Recessional moraine is a ridgelike accumulation of till which marks a temporary retreat or readvance of a glacier. A period of stagnation followed by further retreat can create such a ridge. A period of stagnation followed by further glacial advance beyond the current ridge can also create this feature; however, the readvancement of the glacier may destroy the form. The recessional moraine is similar to the terminal moraine except that the recessional does not mark the furthest advance of the glacier (a temporary terminal moraine).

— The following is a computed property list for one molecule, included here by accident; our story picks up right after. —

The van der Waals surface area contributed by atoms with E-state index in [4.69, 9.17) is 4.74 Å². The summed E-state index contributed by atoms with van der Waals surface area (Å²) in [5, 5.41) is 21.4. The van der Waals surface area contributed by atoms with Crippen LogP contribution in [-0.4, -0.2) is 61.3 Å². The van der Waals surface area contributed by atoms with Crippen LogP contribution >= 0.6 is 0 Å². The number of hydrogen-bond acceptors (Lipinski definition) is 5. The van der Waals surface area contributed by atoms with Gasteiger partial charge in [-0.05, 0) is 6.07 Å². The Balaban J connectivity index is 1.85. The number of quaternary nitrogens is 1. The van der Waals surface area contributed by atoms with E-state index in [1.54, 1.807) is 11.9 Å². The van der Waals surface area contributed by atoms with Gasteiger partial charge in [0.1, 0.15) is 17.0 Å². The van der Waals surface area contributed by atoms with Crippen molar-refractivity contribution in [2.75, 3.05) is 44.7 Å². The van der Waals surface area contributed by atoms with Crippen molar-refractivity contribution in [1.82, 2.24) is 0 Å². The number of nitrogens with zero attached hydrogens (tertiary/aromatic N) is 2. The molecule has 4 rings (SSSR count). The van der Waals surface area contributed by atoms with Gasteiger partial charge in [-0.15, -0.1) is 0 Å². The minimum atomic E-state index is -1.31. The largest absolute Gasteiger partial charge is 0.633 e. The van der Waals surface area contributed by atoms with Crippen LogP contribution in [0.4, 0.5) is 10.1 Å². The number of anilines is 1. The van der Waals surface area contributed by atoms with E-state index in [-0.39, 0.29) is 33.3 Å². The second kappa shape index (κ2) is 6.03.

These features may be formed by lodgement, pushing, or dumping of the till into the ridge. The composition of the till can vary from 99% clay to 99% boulders (see definition of ice-laid material). The material is usually unsorted and unstratified. The shape is usually crescent-like in plan and convex-triangular in cross section. In continental glaciation, several crescents (or lobes) may be connected to each other.